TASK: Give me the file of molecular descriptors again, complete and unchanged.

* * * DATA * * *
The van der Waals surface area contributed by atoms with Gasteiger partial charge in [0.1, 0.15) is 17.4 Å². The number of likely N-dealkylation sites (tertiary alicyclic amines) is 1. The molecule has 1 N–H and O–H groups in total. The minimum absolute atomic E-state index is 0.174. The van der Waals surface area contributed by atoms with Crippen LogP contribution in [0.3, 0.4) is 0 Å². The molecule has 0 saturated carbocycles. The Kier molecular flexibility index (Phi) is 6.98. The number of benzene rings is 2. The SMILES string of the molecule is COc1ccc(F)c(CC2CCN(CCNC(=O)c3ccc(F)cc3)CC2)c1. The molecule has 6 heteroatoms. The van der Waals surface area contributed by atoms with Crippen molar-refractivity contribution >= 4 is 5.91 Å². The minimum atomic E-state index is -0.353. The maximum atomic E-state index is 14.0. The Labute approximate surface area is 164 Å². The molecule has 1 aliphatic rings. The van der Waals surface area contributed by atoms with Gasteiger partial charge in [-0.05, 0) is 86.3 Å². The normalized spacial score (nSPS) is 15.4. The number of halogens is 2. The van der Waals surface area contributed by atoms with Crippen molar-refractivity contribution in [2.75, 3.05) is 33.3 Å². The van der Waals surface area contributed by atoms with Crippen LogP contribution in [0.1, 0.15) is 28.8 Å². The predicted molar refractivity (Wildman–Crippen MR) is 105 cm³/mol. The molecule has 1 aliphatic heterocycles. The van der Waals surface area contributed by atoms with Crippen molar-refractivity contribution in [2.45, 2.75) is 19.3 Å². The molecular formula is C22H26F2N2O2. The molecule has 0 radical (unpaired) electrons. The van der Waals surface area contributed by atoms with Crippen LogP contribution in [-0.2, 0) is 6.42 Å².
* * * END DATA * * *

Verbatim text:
The van der Waals surface area contributed by atoms with Gasteiger partial charge in [0.1, 0.15) is 17.4 Å². The number of likely N-dealkylation sites (tertiary alicyclic amines) is 1. The molecule has 1 N–H and O–H groups in total. The minimum absolute atomic E-state index is 0.174. The van der Waals surface area contributed by atoms with Crippen LogP contribution in [0.3, 0.4) is 0 Å². The molecule has 0 saturated carbocycles. The Kier molecular flexibility index (Phi) is 6.98. The number of benzene rings is 2. The SMILES string of the molecule is COc1ccc(F)c(CC2CCN(CCNC(=O)c3ccc(F)cc3)CC2)c1. The molecule has 6 heteroatoms. The van der Waals surface area contributed by atoms with Crippen molar-refractivity contribution >= 4 is 5.91 Å². The minimum atomic E-state index is -0.353. The maximum atomic E-state index is 14.0. The Labute approximate surface area is 164 Å². The molecule has 1 aliphatic rings. The van der Waals surface area contributed by atoms with Gasteiger partial charge in [-0.05, 0) is 86.3 Å². The normalized spacial score (nSPS) is 15.4. The number of halogens is 2. The van der Waals surface area contributed by atoms with Crippen molar-refractivity contribution in [2.75, 3.05) is 33.3 Å². The van der Waals surface area contributed by atoms with Crippen LogP contribution in [0.1, 0.15) is 28.8 Å². The predicted molar refractivity (Wildman–Crippen MR) is 105 cm³/mol. The molecule has 1 aliphatic heterocycles. The van der Waals surface area contributed by atoms with Crippen molar-refractivity contribution in [2.45, 2.75) is 19.3 Å². The molecular formula is C22H26F2N2O2. The molecule has 0 radical (unpaired) electrons. The van der Waals surface area contributed by atoms with Crippen LogP contribution in [-0.2, 0) is 6.42 Å².